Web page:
any recommendations for a low budget e bike
1 year ago

Hi Kenneth, I've categorized all of the more "affordable" electric bikes I've reviewed here:

Joe Blogs
1 year ago

the weight of the battery above the wheel would contribute to the flexing, this could be reduced with a frame intergrated battery which is what we will probably see when the bikes are designed from scratch rather than retrofit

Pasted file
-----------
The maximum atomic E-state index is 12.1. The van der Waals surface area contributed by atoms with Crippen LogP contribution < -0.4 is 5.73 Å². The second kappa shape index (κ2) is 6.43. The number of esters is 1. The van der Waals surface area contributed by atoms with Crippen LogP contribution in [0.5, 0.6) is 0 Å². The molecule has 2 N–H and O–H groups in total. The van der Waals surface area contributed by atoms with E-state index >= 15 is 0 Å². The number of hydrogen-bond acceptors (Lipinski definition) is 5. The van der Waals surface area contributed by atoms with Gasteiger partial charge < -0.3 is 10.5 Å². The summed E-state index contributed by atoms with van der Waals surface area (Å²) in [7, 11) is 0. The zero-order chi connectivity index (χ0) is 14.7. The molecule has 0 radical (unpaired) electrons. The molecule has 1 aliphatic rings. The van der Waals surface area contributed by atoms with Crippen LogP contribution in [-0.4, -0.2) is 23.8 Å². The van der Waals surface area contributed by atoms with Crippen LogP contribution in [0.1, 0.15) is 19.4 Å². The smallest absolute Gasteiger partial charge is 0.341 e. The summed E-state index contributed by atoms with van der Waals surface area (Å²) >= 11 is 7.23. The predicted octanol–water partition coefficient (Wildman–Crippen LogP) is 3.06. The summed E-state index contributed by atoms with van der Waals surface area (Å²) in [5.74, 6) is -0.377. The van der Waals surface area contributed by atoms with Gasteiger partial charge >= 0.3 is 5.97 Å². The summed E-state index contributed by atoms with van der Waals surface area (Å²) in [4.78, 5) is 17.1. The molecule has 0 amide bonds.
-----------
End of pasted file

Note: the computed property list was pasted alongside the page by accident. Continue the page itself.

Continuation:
1 year ago

Yeah, you're right on... I've only ever seen one other deep step-thru like this (from Pedego here: and the thing is, it's such a niche design right now I can understand that they did more of a retrofit because it's less expensive. If these bikes hit volume and the price stayed reasonably high maybe they could justify the integrated battery?

1 year ago

Hi Cort did you notice any vertical flex from the frame over small bumps etc?

oz davidov
1 year ago

1 year ago